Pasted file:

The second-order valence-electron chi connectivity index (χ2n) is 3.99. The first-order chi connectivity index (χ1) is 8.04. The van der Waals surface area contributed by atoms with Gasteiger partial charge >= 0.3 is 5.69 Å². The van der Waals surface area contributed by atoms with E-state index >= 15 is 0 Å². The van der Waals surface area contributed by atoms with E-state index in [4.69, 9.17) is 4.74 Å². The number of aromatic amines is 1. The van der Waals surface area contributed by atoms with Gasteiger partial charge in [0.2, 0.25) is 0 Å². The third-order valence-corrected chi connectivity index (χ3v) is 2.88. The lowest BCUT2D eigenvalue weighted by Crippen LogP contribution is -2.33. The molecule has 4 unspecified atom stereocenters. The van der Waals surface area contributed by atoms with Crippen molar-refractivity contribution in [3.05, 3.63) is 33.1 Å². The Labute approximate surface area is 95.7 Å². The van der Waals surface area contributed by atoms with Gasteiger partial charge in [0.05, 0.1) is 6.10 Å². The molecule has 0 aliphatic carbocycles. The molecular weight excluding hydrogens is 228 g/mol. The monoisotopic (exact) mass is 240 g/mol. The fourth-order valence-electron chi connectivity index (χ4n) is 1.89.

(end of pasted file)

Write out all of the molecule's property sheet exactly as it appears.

The second-order valence-electron chi connectivity index (χ2n) is 3.99. The first-order chi connectivity index (χ1) is 8.04. The van der Waals surface area contributed by atoms with Gasteiger partial charge >= 0.3 is 5.69 Å². The van der Waals surface area contributed by atoms with E-state index >= 15 is 0 Å². The van der Waals surface area contributed by atoms with E-state index in [4.69, 9.17) is 4.74 Å². The number of aromatic amines is 1. The van der Waals surface area contributed by atoms with Gasteiger partial charge in [0.2, 0.25) is 0 Å². The third-order valence-corrected chi connectivity index (χ3v) is 2.88. The lowest BCUT2D eigenvalue weighted by Crippen LogP contribution is -2.33. The molecule has 4 unspecified atom stereocenters. The van der Waals surface area contributed by atoms with Crippen molar-refractivity contribution in [3.05, 3.63) is 33.1 Å². The Labute approximate surface area is 95.7 Å². The van der Waals surface area contributed by atoms with Gasteiger partial charge in [0.05, 0.1) is 6.10 Å². The molecule has 0 aliphatic carbocycles. The molecular weight excluding hydrogens is 228 g/mol. The monoisotopic (exact) mass is 240 g/mol. The fourth-order valence-electron chi connectivity index (χ4n) is 1.89.